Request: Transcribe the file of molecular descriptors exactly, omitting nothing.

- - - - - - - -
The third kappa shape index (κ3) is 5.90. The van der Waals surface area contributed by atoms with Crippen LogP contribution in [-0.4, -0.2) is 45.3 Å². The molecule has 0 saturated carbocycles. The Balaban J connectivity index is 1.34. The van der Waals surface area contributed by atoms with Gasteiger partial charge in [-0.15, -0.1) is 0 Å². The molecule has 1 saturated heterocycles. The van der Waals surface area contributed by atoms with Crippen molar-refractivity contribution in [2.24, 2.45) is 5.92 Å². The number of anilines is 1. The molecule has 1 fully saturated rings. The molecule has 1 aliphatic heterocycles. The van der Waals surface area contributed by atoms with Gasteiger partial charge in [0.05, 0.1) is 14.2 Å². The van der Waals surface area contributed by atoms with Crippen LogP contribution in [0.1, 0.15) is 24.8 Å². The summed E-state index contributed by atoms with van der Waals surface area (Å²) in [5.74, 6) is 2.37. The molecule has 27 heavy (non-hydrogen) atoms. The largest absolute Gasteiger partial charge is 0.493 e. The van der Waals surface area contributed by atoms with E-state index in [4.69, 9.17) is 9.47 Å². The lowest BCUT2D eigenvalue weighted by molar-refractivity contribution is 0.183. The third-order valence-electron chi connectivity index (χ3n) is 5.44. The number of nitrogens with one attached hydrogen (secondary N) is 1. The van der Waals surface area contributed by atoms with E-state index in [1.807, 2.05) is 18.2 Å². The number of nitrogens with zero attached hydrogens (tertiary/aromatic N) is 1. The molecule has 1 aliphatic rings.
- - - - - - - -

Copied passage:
The third kappa shape index (κ3) is 5.90. The van der Waals surface area contributed by atoms with Crippen LogP contribution in [-0.4, -0.2) is 45.3 Å². The molecule has 0 saturated carbocycles. The Balaban J connectivity index is 1.34. The van der Waals surface area contributed by atoms with Gasteiger partial charge in [-0.15, -0.1) is 0 Å². The molecule has 1 saturated heterocycles. The van der Waals surface area contributed by atoms with Crippen molar-refractivity contribution in [2.24, 2.45) is 5.92 Å². The number of anilines is 1. The molecule has 1 fully saturated rings. The molecule has 1 aliphatic heterocycles. The van der Waals surface area contributed by atoms with Gasteiger partial charge in [0.05, 0.1) is 14.2 Å². The van der Waals surface area contributed by atoms with Crippen LogP contribution in [0.1, 0.15) is 24.8 Å². The summed E-state index contributed by atoms with van der Waals surface area (Å²) in [5.74, 6) is 2.37. The molecule has 27 heavy (non-hydrogen) atoms. The largest absolute Gasteiger partial charge is 0.493 e. The van der Waals surface area contributed by atoms with E-state index in [4.69, 9.17) is 9.47 Å². The lowest BCUT2D eigenvalue weighted by molar-refractivity contribution is 0.183. The third-order valence-electron chi connectivity index (χ3n) is 5.44. The number of nitrogens with one attached hydrogen (secondary N) is 1. The van der Waals surface area contributed by atoms with E-state index in [1.807, 2.05) is 18.2 Å². The number of nitrogens with zero attached hydrogens (tertiary/aromatic N) is 1. The molecule has 1 aliphatic rings.